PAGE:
9 February 2017 | Martin Read
For the sake of avoiding a sea of pure speculation, this column has steered well clear of Brexit since last June.
But the triggering of Article 50 (and who knew what that phrase meant this time last year?) will bring Brexit to life, putting at least a semblance of a deadline on implementation. What's more, FM is likely to be as heavily exposed to Brexit as any sector, not least in the client-provider market.
We're told that we can expect a 'great repeal act', an event that will in fact do the opposite of what it says on the tin and simply rebadge European as British. But that's just a holding position. Then the fun really begins.
Take TUPE. The law covering employment rights in outsourcing contracts is the UK's implementation of the European Union's Acquired Rights Directive. And actually, as with so many EU directives over the years, we British took what the EU stipulated and did more than was strictly necessary. Our TUPE has more protective power than its implementation in other EU member states, applying as it does beyond a client's initial outsourcing arrangement to include the transfer of rights to any next generation outsourcing contracts that subsequently follow. I'm no betting man, but in a full-on hard Brexit world with the UK government seeking to it would surely be no surprise if we saw a loosening up of this particular legislation.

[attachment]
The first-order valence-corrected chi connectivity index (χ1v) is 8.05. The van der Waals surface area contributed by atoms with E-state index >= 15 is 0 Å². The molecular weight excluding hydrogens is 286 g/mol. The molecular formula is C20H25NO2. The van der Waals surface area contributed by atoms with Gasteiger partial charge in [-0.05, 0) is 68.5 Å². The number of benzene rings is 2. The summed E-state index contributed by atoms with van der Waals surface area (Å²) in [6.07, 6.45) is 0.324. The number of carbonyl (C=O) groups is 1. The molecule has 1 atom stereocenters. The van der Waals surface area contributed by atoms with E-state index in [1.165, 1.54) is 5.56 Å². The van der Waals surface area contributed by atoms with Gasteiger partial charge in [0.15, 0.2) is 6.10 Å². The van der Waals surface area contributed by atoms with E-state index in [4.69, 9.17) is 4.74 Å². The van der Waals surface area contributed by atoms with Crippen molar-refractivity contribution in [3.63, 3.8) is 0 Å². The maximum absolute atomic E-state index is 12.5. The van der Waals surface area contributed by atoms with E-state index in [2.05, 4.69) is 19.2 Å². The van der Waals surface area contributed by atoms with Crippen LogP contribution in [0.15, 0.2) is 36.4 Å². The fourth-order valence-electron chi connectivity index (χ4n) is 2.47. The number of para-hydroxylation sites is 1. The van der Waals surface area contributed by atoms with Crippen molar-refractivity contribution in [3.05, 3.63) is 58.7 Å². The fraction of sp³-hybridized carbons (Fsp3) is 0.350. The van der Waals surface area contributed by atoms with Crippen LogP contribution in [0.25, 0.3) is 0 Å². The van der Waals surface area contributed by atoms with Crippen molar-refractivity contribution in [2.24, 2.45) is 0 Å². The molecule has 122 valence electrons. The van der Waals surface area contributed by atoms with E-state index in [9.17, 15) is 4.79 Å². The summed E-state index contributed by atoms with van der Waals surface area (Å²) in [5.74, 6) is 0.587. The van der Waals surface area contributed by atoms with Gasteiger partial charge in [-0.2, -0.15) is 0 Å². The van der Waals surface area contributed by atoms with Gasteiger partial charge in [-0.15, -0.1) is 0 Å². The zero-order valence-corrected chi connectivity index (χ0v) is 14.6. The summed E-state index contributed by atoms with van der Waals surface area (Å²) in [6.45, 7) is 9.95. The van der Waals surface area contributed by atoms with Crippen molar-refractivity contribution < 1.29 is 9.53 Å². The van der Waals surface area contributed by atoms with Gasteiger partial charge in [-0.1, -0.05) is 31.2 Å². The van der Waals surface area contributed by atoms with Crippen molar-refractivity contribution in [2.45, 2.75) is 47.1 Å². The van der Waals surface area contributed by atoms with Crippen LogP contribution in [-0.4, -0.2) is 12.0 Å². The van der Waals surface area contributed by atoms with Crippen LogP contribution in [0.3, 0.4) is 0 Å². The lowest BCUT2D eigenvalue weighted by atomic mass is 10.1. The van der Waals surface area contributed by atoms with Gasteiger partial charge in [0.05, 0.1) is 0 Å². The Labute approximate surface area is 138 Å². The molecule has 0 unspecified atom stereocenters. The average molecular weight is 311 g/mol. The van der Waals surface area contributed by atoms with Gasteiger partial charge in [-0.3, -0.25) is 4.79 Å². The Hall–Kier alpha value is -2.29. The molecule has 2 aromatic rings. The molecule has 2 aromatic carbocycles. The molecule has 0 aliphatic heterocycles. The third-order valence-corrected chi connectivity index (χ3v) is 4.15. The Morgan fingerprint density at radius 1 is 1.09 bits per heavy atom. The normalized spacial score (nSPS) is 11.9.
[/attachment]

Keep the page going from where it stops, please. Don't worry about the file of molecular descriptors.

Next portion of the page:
There'll be more like this, in particular around contract law where the commercial impact of any legislative change is often absorbed by the supplier.
All of this before any mention of what leaving the single market means to the cleaning, catering and security staff on the facilities service frontline.
So, to recap: contractual obligation and staffing - the two most critical components of any FM deal, each likely to be affected dramatically.
And that's not all. We need to add to the mix this age of technological change profound enough to affect the client-provider paradigm in itself.
Brexit uncertainty has, until now, been matched by Brexit stasis. But with a deadline in place, it's easy to envisage FM taking a high profile role in the reshaping of the British economy.
Martin Read is editor of FM World